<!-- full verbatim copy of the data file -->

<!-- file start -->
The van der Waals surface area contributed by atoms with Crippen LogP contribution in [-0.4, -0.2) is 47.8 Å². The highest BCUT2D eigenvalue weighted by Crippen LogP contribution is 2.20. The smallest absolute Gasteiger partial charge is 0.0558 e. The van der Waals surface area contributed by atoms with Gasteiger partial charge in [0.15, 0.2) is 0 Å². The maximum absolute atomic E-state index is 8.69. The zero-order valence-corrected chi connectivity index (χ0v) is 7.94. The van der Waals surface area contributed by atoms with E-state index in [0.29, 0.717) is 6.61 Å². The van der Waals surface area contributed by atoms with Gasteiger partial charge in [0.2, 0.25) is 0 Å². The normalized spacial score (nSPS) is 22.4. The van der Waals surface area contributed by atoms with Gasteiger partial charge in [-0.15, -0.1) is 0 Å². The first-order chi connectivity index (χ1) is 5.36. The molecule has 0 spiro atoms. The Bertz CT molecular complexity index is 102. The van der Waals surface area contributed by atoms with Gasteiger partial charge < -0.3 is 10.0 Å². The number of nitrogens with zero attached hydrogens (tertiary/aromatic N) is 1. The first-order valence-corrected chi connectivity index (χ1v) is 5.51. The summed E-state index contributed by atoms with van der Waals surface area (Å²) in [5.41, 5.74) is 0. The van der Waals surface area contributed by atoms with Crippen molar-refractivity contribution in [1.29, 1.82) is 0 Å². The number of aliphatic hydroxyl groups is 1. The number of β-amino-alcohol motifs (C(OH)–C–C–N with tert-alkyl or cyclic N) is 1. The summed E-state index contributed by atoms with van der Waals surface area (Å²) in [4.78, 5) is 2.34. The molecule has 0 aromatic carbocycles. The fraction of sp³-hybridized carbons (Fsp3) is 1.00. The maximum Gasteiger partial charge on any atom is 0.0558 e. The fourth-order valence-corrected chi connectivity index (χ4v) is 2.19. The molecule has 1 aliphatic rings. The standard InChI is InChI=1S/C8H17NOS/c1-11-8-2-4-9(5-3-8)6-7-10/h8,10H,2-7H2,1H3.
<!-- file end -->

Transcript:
The van der Waals surface area contributed by atoms with Crippen LogP contribution in [-0.4, -0.2) is 47.8 Å². The highest BCUT2D eigenvalue weighted by Crippen LogP contribution is 2.20. The smallest absolute Gasteiger partial charge is 0.0558 e. The van der Waals surface area contributed by atoms with Gasteiger partial charge in [0.15, 0.2) is 0 Å². The maximum absolute atomic E-state index is 8.69. The zero-order valence-corrected chi connectivity index (χ0v) is 7.94. The van der Waals surface area contributed by atoms with E-state index in [0.29, 0.717) is 6.61 Å². The van der Waals surface area contributed by atoms with Gasteiger partial charge in [0.2, 0.25) is 0 Å². The normalized spacial score (nSPS) is 22.4. The van der Waals surface area contributed by atoms with Gasteiger partial charge in [-0.15, -0.1) is 0 Å². The first-order chi connectivity index (χ1) is 5.36. The molecule has 0 spiro atoms. The Bertz CT molecular complexity index is 102. The van der Waals surface area contributed by atoms with Gasteiger partial charge < -0.3 is 10.0 Å². The number of nitrogens with zero attached hydrogens (tertiary/aromatic N) is 1. The first-order valence-corrected chi connectivity index (χ1v) is 5.51. The summed E-state index contributed by atoms with van der Waals surface area (Å²) in [5.41, 5.74) is 0. The van der Waals surface area contributed by atoms with Crippen molar-refractivity contribution in [1.29, 1.82) is 0 Å². The number of aliphatic hydroxyl groups is 1. The number of β-amino-alcohol motifs (C(OH)–C–C–N with tert-alkyl or cyclic N) is 1. The summed E-state index contributed by atoms with van der Waals surface area (Å²) in [4.78, 5) is 2.34. The molecule has 0 aromatic carbocycles. The fraction of sp³-hybridized carbons (Fsp3) is 1.00. The maximum Gasteiger partial charge on any atom is 0.0558 e. The fourth-order valence-corrected chi connectivity index (χ4v) is 2.19. The molecule has 1 aliphatic rings. The standard InChI is InChI=1S/C8H17NOS/c1-11-8-2-4-9(5-3-8)6-7-10/h8,10H,2-7H2,1H3.